SINGAPORE – An Asia-wide genome mapping project has discovered at least 10 ancestral lineages within Asia, revealing a large genetic diversity that far exceeds other areas such as northern Europe, which only has a single ancestral lineage that traces back to one common ancestor.
This study offers the widest coverage of genetic diversity in Asia, where the DNA of 1,739 people across 64 different countries have been analysed. The paper will be published in the research journal Nature on Thursday (Dec 5).
Asians make up over 40 per cent of the world’s population, yet just 6 per cent of the world’s recorded genome sequences were from Asians prior to this study. A genome is the total sum of an organism’s DNA.
The study was conducted by GenomeAsia 100K, a non-profit consortium launched in 2016 and hosted by Nanyang Technological University (NTU). It comprises three industry members from South Korea, India and the United States.
The consortium aims to sequence 100,000 genomes of people living in Asia.
This study is especially significant in the area of healthcare and personalised medicine, where drug combinations can be tailored to one’s genes to ensure optimum treatment.
“Understanding these differences is the most important source of clues that we have for driving the discovery of innovative new medicines,” explained Dr Andrew Peterson, an author of the paper.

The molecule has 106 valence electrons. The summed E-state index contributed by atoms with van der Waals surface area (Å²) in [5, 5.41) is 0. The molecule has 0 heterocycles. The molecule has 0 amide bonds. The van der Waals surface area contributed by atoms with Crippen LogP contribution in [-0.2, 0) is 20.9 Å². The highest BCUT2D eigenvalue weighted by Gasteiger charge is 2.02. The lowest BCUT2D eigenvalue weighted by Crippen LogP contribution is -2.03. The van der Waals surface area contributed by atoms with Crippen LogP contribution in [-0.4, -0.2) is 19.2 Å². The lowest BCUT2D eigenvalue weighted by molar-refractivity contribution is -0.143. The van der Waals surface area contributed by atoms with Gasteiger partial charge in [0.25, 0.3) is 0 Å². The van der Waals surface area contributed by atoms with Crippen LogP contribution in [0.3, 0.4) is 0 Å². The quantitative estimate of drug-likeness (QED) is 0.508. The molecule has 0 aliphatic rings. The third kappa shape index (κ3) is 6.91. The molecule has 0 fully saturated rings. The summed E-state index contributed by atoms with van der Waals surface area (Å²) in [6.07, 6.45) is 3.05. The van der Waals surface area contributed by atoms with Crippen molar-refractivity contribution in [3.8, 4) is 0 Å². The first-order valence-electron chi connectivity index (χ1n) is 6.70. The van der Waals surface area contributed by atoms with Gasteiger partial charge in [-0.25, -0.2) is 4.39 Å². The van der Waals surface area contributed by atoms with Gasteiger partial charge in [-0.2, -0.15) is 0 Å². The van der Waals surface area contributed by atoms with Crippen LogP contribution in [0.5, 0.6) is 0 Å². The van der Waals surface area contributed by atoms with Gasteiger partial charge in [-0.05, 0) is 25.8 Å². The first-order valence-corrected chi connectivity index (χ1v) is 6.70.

The consortium’s scientific chairman and co-leader of the study, NTU Professor Stephan C. Schuster, said: “A lot of projects (in genetic studies) are concentrated in the Western countries and little is known about Asians as well as those living in remote and isolated communities. The vast genetic differences in Asia is significantly more than expected.”
Climate differences and migration history have also been found to shape the genetic make-up of Asia.
The database was formed from analysis of new blood and saliva samples as well as existing samples that were collected over the past three decades.
These samples include 598 genomes from India, 156 from Malaysia, 152 from South Korea, 113 from Pakistan, 100 from Mongolia, 70 from China, 70 from Papua New Guinea, 68 from Indonesia, 52 from the Philippines, 35 from Japan, and 32 from Russia.
The DNA was extracted from the samples before being sequenced. The digital sequencing data was then sent to Singapore for processing and storage.
After a comprehensive genetic map has been established, the team can then determine which genetic variants are medically relevant.